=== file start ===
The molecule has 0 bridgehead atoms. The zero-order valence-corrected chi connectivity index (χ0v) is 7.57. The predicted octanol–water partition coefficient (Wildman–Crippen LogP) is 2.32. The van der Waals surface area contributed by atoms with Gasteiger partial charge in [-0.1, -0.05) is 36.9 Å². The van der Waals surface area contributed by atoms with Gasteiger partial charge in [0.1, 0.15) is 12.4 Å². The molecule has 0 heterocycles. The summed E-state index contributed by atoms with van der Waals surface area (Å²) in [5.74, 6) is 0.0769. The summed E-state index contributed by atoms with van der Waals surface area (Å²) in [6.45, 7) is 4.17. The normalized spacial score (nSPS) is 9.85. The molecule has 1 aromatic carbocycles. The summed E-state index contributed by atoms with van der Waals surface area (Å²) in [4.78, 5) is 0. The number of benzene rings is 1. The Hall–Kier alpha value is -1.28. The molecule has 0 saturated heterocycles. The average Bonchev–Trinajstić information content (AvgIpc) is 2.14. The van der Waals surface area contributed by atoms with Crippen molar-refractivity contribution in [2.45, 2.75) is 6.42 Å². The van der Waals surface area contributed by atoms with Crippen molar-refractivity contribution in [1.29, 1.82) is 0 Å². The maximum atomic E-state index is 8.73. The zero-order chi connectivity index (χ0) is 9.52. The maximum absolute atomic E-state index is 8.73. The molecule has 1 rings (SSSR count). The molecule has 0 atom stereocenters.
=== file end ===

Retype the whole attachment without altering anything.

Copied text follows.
The molecule has 0 bridgehead atoms. The zero-order valence-corrected chi connectivity index (χ0v) is 7.57. The predicted octanol–water partition coefficient (Wildman–Crippen LogP) is 2.32. The van der Waals surface area contributed by atoms with Gasteiger partial charge in [-0.1, -0.05) is 36.9 Å². The van der Waals surface area contributed by atoms with Gasteiger partial charge in [0.1, 0.15) is 12.4 Å². The molecule has 0 heterocycles. The summed E-state index contributed by atoms with van der Waals surface area (Å²) in [5.74, 6) is 0.0769. The summed E-state index contributed by atoms with van der Waals surface area (Å²) in [6.45, 7) is 4.17. The normalized spacial score (nSPS) is 9.85. The molecule has 1 aromatic carbocycles. The summed E-state index contributed by atoms with van der Waals surface area (Å²) in [4.78, 5) is 0. The number of benzene rings is 1. The Hall–Kier alpha value is -1.28. The molecule has 0 saturated heterocycles. The average Bonchev–Trinajstić information content (AvgIpc) is 2.14. The van der Waals surface area contributed by atoms with Crippen molar-refractivity contribution in [2.45, 2.75) is 6.42 Å². The van der Waals surface area contributed by atoms with Crippen molar-refractivity contribution in [1.29, 1.82) is 0 Å². The maximum atomic E-state index is 8.73. The zero-order chi connectivity index (χ0) is 9.52. The maximum absolute atomic E-state index is 8.73. The molecule has 1 rings (SSSR count). The molecule has 0 atom stereocenters.